Tuesday, October 27, 2009

If You Think This Is Bad, You'll Never Guess What I Thought Limp Bizket songs Were About

As I've mentioned before, my musical tastes, according to the music in my Ipod, at least, is built on a foundation I inherited from my brothers. As such, I've developed an eclectic taste that doesn't really jive with my other interests, hobbies, or basic personality. I'm very fond of the Foo Fighters, I have a high tolerance of Bryan Adams, and I am actually a fan of Blink 182. Until recently, my favorite song of theirs was an early ditty by the name of "What's My Name Again?" Aficionados can listen to the full version here (sorry, no embedded version):

For those who didn't check it out (and I'm not going to blame you for that), it's essentially the three members of the band, running around naked for the whole video and Freaking People Out. A later video does the same thing, but with midgets. Charming. And in case there's any doubt as to the song's tone, here's one of the verses:
Then later on, on the drive home
I called her mom from a pay phone
I said I was the cops and your husband's in jail
This state looks down on sodomy

And that's about the time that bitch hung up on me
Nobody likes you when you're 23
And are still more amused by prank phone calls
What the hell is call ID, my friends say I should act my age
What's my age again?
What's my age again?

Why was I a fan of this song? Simple: I misheard it.

I have to think this sort of thing happens more often than people are aware of. You hear one bit of the song incorrectly, and your entire conception of the song can be altered, even by a minuscule difference. For example, I have a brother who insists that the Smashing Pumpkins song "Bullet with Butterfly Wings" contains the lyrics "Despite all my rage, I'm still just a-ready to rage" even though that makes no damn sense.

So what was my misinterpretation? Well, in the course of the song, the narrator's girlfriend throws him out when he stops making out with her to catch a TV show, and then he calls her mom as a prank on the way home and implies that her dad was arrested for homosexual behaviour, and when he's caught, the girl breaks up with him. So he's essentially a dick. And throughout the whole thing, he repeats: my friends say I should act my age. What's my age again? The turn comes (or so I thought) in the final verse:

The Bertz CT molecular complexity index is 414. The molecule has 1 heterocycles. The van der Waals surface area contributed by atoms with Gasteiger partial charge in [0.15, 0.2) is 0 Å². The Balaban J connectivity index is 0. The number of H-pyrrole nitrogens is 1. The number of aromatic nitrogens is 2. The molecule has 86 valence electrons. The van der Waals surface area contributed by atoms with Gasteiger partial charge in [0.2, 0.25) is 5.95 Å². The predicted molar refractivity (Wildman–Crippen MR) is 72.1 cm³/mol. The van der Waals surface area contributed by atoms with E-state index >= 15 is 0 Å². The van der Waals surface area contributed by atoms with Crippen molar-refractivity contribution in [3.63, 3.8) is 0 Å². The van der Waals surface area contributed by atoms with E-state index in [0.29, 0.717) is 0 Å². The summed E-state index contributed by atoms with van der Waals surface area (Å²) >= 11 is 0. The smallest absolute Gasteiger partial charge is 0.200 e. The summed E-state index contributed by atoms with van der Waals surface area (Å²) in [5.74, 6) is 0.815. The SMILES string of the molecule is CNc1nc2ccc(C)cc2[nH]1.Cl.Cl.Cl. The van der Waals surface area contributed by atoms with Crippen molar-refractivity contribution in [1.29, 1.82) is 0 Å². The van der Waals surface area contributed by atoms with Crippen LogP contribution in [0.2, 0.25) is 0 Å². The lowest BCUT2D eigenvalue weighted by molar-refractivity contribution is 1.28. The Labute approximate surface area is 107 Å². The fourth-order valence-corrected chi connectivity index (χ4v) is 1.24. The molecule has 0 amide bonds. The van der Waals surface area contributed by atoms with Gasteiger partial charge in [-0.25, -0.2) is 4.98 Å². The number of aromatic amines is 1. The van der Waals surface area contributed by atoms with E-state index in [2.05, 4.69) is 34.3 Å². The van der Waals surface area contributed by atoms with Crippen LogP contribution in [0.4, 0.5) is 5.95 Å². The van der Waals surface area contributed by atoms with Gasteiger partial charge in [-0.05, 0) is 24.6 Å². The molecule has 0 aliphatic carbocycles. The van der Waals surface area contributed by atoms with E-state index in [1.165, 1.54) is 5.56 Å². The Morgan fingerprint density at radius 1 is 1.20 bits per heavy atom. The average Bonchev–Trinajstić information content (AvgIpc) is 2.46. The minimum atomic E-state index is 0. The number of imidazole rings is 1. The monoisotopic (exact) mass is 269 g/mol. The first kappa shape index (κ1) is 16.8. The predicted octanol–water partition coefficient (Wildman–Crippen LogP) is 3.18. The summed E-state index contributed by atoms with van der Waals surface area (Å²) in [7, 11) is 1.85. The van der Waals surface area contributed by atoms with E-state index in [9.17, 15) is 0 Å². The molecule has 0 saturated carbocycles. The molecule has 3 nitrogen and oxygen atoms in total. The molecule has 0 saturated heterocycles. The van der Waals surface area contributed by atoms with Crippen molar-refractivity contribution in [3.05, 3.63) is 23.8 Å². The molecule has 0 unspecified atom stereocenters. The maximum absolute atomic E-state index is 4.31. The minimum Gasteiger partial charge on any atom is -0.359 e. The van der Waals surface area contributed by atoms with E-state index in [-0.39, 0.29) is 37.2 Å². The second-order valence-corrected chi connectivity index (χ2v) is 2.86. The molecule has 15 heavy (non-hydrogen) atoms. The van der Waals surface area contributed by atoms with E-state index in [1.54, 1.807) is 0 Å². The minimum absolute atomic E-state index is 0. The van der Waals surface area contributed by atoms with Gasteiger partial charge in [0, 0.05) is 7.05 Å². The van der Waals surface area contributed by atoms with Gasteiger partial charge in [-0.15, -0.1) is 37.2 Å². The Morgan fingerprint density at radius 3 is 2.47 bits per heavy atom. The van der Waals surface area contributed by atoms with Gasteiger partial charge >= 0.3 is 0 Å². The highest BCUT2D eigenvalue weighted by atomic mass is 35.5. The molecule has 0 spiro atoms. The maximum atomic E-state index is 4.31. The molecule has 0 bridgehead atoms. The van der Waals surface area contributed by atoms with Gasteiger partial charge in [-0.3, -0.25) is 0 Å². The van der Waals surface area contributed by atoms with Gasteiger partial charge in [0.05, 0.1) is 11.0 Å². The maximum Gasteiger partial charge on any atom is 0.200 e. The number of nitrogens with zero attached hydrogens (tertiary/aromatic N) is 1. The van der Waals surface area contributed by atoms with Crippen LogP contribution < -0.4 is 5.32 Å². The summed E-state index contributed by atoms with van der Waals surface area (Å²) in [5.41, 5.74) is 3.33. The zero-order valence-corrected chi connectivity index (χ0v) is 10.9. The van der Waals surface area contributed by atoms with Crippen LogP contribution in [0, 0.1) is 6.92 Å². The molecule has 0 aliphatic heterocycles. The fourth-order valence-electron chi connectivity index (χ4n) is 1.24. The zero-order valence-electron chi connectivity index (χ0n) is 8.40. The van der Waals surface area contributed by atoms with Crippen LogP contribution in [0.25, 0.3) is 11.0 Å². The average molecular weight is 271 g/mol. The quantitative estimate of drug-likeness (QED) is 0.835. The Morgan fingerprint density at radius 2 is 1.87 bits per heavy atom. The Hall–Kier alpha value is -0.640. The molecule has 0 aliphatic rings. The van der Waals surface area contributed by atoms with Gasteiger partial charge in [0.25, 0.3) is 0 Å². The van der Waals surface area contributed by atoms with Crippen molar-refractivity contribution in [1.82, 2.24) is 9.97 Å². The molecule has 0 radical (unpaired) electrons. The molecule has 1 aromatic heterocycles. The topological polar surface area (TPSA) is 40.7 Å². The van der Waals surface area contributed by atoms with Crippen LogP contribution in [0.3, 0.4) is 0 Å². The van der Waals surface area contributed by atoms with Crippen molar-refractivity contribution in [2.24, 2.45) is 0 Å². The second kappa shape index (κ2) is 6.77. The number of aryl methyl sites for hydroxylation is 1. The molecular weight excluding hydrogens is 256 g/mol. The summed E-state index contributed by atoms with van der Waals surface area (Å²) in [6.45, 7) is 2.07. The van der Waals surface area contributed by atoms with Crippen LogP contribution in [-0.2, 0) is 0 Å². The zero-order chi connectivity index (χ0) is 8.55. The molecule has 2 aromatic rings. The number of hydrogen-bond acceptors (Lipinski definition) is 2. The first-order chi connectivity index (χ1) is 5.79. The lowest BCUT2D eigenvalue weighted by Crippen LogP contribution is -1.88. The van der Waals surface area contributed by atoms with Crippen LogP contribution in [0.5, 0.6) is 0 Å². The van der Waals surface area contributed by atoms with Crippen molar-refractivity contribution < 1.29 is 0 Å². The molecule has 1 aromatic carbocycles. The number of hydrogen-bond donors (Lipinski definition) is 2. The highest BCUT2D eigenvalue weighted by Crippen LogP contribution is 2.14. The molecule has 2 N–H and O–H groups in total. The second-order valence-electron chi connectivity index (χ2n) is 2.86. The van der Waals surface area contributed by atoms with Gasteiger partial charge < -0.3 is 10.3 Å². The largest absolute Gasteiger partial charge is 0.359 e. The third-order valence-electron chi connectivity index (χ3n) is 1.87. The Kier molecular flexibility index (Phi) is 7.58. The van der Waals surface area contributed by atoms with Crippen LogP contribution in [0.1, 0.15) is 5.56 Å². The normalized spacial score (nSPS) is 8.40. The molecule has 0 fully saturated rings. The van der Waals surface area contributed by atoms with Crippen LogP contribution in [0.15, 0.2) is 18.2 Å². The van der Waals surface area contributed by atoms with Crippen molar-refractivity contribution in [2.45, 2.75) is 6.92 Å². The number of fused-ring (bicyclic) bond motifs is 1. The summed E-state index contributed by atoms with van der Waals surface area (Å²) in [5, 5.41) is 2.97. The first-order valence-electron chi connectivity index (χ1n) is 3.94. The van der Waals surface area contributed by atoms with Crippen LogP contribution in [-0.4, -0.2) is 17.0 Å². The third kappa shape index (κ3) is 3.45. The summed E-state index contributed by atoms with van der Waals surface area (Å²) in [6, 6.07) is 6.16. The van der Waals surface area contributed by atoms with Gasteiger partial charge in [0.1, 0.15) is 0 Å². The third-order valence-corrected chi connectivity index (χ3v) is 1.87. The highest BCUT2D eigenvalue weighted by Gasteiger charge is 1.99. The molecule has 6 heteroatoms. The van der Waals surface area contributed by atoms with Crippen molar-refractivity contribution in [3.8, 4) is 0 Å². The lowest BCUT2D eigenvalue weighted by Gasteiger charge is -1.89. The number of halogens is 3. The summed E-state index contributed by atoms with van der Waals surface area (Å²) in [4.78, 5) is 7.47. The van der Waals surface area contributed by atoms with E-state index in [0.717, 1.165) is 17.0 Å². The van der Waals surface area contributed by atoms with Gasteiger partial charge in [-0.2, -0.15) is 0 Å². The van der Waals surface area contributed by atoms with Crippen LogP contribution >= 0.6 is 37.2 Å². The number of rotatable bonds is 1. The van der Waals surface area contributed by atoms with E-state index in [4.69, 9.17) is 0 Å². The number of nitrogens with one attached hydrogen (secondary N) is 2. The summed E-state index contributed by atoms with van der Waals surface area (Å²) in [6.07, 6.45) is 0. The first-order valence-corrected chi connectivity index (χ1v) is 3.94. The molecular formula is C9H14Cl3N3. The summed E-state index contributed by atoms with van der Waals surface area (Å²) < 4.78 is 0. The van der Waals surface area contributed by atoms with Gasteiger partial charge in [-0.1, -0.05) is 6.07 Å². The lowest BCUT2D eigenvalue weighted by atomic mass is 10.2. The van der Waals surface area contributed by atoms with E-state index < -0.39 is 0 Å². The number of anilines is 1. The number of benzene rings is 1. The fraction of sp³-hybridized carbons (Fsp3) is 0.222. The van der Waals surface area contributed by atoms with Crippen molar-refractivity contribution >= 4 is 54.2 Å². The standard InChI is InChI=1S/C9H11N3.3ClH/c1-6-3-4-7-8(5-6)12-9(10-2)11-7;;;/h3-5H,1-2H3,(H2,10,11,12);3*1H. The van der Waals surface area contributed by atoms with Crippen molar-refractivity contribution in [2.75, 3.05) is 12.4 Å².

That's about the time that she broke up with me
No one should take themselves so seriously
With many years ahead to fall in love
Why would you wish that on me, I'll never wanna act my age
What's my age again?
What's my age again?

And that's the twist: this self-righteous asshole is really just a guy who's afraid to grow up, afraid to commit to a relationship. With "so many years ahead," an expression that gets more and more hollow as the years go by, why be serious? The moment you acknowledge that what's here and now is important to you, that you need to grow up and take it seriously, then you have grown up, and the cartoon shows and prank phone calls are a part of your past. From this final verse, the narrator becomes someone more complex and more interesting.

Only he doesn't. Because the real last verse goes:

With many years ahead to fall in line
Why would you wish that on me, I'll never wanna act my age
What's my age again?
What's my age again?

So yeah, he's still just your typical, young twenties self-obsessed asshole who can't seem to get it through his thick skull that there's more important things in life than dedicating it to your own hilarity. And even if you're not being that critical, the song is still nothing special--it's just another emo/punk song about the "rebel" not being understood by the "norms." The argument could be raised that, at 26, I'm past the song's age demographic, but trust me: I'm more sympathetic towards general slacking now at 26 than I ever was at 23--or 20, for that matter.

So: one word, three letters. A small thing, but my feelings towards the text as a whole hinged on it. Anyone else have a story of misinterpreted song lyrics?

Later Days.


Anonymous said...

hahaha just ready to rage. that was hilarious when you proved him wrong

Person of Consequence said...

He never actually admitted he was wrong, though. And at this point, I'm not exactly holding my breath that he ever will.